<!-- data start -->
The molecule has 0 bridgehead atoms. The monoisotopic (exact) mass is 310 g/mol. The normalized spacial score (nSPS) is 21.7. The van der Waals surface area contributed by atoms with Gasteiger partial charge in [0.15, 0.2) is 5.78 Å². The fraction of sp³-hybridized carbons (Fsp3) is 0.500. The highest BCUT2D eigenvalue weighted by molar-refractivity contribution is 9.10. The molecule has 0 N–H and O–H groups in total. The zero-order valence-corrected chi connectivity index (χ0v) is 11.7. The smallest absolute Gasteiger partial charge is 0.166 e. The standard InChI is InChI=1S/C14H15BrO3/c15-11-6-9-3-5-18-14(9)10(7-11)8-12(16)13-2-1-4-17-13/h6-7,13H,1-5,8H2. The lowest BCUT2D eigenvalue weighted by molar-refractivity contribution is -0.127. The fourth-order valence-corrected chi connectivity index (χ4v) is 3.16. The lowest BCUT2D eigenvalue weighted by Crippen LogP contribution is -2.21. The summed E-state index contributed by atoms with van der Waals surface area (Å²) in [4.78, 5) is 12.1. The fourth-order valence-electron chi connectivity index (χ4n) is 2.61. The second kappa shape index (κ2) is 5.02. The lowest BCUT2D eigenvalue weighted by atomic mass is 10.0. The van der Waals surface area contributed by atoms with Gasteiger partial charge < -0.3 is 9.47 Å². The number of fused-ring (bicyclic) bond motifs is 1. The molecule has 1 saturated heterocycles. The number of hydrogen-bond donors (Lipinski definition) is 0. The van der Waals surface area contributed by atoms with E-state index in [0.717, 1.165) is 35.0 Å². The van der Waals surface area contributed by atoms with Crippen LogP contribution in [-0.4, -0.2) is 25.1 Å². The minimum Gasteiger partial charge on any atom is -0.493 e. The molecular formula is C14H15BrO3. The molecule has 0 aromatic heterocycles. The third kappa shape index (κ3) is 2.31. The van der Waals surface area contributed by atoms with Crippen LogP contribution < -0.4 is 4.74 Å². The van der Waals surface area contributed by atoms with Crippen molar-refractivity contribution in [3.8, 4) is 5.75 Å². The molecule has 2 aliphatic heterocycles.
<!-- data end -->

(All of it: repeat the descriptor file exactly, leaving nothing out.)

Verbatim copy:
The molecule has 0 bridgehead atoms. The monoisotopic (exact) mass is 310 g/mol. The normalized spacial score (nSPS) is 21.7. The van der Waals surface area contributed by atoms with Gasteiger partial charge in [0.15, 0.2) is 5.78 Å². The fraction of sp³-hybridized carbons (Fsp3) is 0.500. The highest BCUT2D eigenvalue weighted by molar-refractivity contribution is 9.10. The molecule has 0 N–H and O–H groups in total. The zero-order valence-corrected chi connectivity index (χ0v) is 11.7. The smallest absolute Gasteiger partial charge is 0.166 e. The standard InChI is InChI=1S/C14H15BrO3/c15-11-6-9-3-5-18-14(9)10(7-11)8-12(16)13-2-1-4-17-13/h6-7,13H,1-5,8H2. The lowest BCUT2D eigenvalue weighted by molar-refractivity contribution is -0.127. The fourth-order valence-corrected chi connectivity index (χ4v) is 3.16. The lowest BCUT2D eigenvalue weighted by Crippen LogP contribution is -2.21. The summed E-state index contributed by atoms with van der Waals surface area (Å²) in [4.78, 5) is 12.1. The fourth-order valence-electron chi connectivity index (χ4n) is 2.61. The second kappa shape index (κ2) is 5.02. The lowest BCUT2D eigenvalue weighted by atomic mass is 10.0. The van der Waals surface area contributed by atoms with Gasteiger partial charge < -0.3 is 9.47 Å². The number of fused-ring (bicyclic) bond motifs is 1. The molecule has 1 saturated heterocycles. The number of hydrogen-bond donors (Lipinski definition) is 0. The van der Waals surface area contributed by atoms with E-state index in [0.717, 1.165) is 35.0 Å². The van der Waals surface area contributed by atoms with Crippen LogP contribution in [-0.4, -0.2) is 25.1 Å². The minimum Gasteiger partial charge on any atom is -0.493 e. The molecular formula is C14H15BrO3. The molecule has 0 aromatic heterocycles. The third kappa shape index (κ3) is 2.31. The van der Waals surface area contributed by atoms with Crippen LogP contribution < -0.4 is 4.74 Å². The van der Waals surface area contributed by atoms with Crippen molar-refractivity contribution in [3.8, 4) is 5.75 Å². The molecule has 2 aliphatic heterocycles.